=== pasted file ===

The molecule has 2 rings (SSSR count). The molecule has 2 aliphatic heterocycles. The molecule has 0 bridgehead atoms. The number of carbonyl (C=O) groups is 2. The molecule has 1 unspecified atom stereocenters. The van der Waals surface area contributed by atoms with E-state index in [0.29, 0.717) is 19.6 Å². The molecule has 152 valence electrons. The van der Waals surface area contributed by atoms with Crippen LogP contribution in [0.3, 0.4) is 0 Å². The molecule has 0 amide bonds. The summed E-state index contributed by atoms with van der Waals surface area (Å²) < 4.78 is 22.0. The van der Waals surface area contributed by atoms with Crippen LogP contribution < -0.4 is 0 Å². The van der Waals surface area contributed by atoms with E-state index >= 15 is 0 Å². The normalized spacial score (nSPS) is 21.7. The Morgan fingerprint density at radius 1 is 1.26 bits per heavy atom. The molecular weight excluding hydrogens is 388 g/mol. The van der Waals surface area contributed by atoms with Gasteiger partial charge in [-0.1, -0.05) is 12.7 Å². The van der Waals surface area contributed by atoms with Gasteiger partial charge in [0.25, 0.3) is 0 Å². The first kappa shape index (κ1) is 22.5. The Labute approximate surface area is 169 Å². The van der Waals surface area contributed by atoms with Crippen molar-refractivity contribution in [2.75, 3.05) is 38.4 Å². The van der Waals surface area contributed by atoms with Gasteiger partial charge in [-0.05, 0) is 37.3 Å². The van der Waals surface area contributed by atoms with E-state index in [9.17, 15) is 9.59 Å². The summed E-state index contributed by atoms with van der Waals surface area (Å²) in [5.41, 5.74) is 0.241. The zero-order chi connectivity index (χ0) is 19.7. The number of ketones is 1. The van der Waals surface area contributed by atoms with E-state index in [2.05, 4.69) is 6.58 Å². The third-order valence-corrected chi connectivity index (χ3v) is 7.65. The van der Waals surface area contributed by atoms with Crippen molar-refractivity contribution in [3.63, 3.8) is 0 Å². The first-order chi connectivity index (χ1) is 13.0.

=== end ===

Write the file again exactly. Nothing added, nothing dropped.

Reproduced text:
The molecule has 2 rings (SSSR count). The molecule has 2 aliphatic heterocycles. The molecule has 0 bridgehead atoms. The number of carbonyl (C=O) groups is 2. The molecule has 1 unspecified atom stereocenters. The van der Waals surface area contributed by atoms with E-state index in [0.29, 0.717) is 19.6 Å². The molecule has 152 valence electrons. The van der Waals surface area contributed by atoms with Crippen LogP contribution in [0.3, 0.4) is 0 Å². The molecule has 0 amide bonds. The summed E-state index contributed by atoms with van der Waals surface area (Å²) < 4.78 is 22.0. The van der Waals surface area contributed by atoms with Crippen LogP contribution < -0.4 is 0 Å². The van der Waals surface area contributed by atoms with E-state index >= 15 is 0 Å². The normalized spacial score (nSPS) is 21.7. The Morgan fingerprint density at radius 1 is 1.26 bits per heavy atom. The molecular weight excluding hydrogens is 388 g/mol. The van der Waals surface area contributed by atoms with Gasteiger partial charge in [-0.1, -0.05) is 12.7 Å². The van der Waals surface area contributed by atoms with Gasteiger partial charge in [0.25, 0.3) is 0 Å². The first kappa shape index (κ1) is 22.5. The Labute approximate surface area is 169 Å². The van der Waals surface area contributed by atoms with Crippen molar-refractivity contribution in [2.75, 3.05) is 38.4 Å². The van der Waals surface area contributed by atoms with Gasteiger partial charge in [-0.05, 0) is 37.3 Å². The van der Waals surface area contributed by atoms with E-state index in [9.17, 15) is 9.59 Å². The summed E-state index contributed by atoms with van der Waals surface area (Å²) in [5.41, 5.74) is 0.241. The zero-order chi connectivity index (χ0) is 19.7. The number of ketones is 1. The van der Waals surface area contributed by atoms with E-state index in [2.05, 4.69) is 6.58 Å². The third-order valence-corrected chi connectivity index (χ3v) is 7.65. The van der Waals surface area contributed by atoms with Crippen molar-refractivity contribution in [3.63, 3.8) is 0 Å². The first-order chi connectivity index (χ1) is 13.0.